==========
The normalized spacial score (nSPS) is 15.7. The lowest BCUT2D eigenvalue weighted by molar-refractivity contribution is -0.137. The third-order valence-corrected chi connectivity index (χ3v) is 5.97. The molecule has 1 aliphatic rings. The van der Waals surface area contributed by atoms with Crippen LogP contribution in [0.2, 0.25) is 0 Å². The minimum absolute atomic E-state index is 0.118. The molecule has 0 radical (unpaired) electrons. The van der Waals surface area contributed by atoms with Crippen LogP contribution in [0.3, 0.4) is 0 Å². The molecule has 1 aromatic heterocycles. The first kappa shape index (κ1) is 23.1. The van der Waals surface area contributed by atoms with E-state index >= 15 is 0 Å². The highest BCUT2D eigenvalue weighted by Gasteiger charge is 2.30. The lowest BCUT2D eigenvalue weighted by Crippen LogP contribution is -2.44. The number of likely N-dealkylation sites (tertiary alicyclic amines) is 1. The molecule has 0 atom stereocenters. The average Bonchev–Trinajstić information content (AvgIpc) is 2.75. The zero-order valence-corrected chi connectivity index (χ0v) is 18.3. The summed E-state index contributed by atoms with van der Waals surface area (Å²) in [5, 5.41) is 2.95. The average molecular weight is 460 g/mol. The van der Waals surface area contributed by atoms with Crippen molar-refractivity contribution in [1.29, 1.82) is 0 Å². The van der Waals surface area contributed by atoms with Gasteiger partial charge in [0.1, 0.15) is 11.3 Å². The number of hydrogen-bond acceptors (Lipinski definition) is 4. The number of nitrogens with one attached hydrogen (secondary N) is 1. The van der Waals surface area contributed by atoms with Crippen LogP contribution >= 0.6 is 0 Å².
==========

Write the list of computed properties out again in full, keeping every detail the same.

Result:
The normalized spacial score (nSPS) is 15.7. The lowest BCUT2D eigenvalue weighted by molar-refractivity contribution is -0.137. The third-order valence-corrected chi connectivity index (χ3v) is 5.97. The molecule has 1 aliphatic rings. The van der Waals surface area contributed by atoms with Crippen LogP contribution in [0.2, 0.25) is 0 Å². The minimum absolute atomic E-state index is 0.118. The molecule has 0 radical (unpaired) electrons. The van der Waals surface area contributed by atoms with Crippen LogP contribution in [0.3, 0.4) is 0 Å². The molecule has 1 aromatic heterocycles. The first kappa shape index (κ1) is 23.1. The van der Waals surface area contributed by atoms with E-state index >= 15 is 0 Å². The highest BCUT2D eigenvalue weighted by Gasteiger charge is 2.30. The lowest BCUT2D eigenvalue weighted by Crippen LogP contribution is -2.44. The number of likely N-dealkylation sites (tertiary alicyclic amines) is 1. The molecule has 0 atom stereocenters. The average Bonchev–Trinajstić information content (AvgIpc) is 2.75. The zero-order valence-corrected chi connectivity index (χ0v) is 18.3. The summed E-state index contributed by atoms with van der Waals surface area (Å²) in [5, 5.41) is 2.95. The average molecular weight is 460 g/mol. The van der Waals surface area contributed by atoms with Crippen molar-refractivity contribution in [1.29, 1.82) is 0 Å². The van der Waals surface area contributed by atoms with Gasteiger partial charge in [0.1, 0.15) is 11.3 Å². The number of hydrogen-bond acceptors (Lipinski definition) is 4. The number of nitrogens with one attached hydrogen (secondary N) is 1. The van der Waals surface area contributed by atoms with Crippen LogP contribution >= 0.6 is 0 Å².